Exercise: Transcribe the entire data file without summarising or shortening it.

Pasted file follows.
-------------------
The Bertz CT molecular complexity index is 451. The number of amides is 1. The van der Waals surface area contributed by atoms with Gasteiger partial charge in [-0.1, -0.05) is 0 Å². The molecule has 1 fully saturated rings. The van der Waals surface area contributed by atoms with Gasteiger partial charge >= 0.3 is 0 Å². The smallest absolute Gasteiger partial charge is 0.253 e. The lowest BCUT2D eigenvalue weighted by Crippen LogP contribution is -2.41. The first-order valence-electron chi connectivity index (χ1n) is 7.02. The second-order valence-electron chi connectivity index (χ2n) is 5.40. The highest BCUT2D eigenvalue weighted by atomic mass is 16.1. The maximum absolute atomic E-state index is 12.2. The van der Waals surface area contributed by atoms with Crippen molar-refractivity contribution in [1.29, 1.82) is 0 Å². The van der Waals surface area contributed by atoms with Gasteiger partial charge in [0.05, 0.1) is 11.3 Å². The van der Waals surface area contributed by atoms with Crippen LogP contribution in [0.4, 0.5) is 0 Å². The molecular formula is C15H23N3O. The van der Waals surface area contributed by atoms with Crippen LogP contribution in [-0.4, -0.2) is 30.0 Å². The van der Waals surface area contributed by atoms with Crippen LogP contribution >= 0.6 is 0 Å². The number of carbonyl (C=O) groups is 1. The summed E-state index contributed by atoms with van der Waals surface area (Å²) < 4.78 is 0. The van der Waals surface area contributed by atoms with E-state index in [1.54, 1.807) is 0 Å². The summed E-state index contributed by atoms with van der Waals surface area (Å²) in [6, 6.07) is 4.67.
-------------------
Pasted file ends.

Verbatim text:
The Bertz CT molecular complexity index is 451. The number of amides is 1. The van der Waals surface area contributed by atoms with Gasteiger partial charge in [-0.1, -0.05) is 0 Å². The molecule has 1 fully saturated rings. The van der Waals surface area contributed by atoms with Gasteiger partial charge >= 0.3 is 0 Å². The smallest absolute Gasteiger partial charge is 0.253 e. The lowest BCUT2D eigenvalue weighted by Crippen LogP contribution is -2.41. The first-order valence-electron chi connectivity index (χ1n) is 7.02. The second-order valence-electron chi connectivity index (χ2n) is 5.40. The highest BCUT2D eigenvalue weighted by atomic mass is 16.1. The maximum absolute atomic E-state index is 12.2. The van der Waals surface area contributed by atoms with Crippen molar-refractivity contribution in [1.29, 1.82) is 0 Å². The van der Waals surface area contributed by atoms with Gasteiger partial charge in [0.05, 0.1) is 11.3 Å². The van der Waals surface area contributed by atoms with Crippen LogP contribution in [0.4, 0.5) is 0 Å². The molecular formula is C15H23N3O. The van der Waals surface area contributed by atoms with Crippen LogP contribution in [-0.4, -0.2) is 30.0 Å². The van der Waals surface area contributed by atoms with Crippen LogP contribution >= 0.6 is 0 Å². The number of carbonyl (C=O) groups is 1. The summed E-state index contributed by atoms with van der Waals surface area (Å²) < 4.78 is 0. The van der Waals surface area contributed by atoms with E-state index in [1.54, 1.807) is 0 Å². The summed E-state index contributed by atoms with van der Waals surface area (Å²) in [6, 6.07) is 4.67.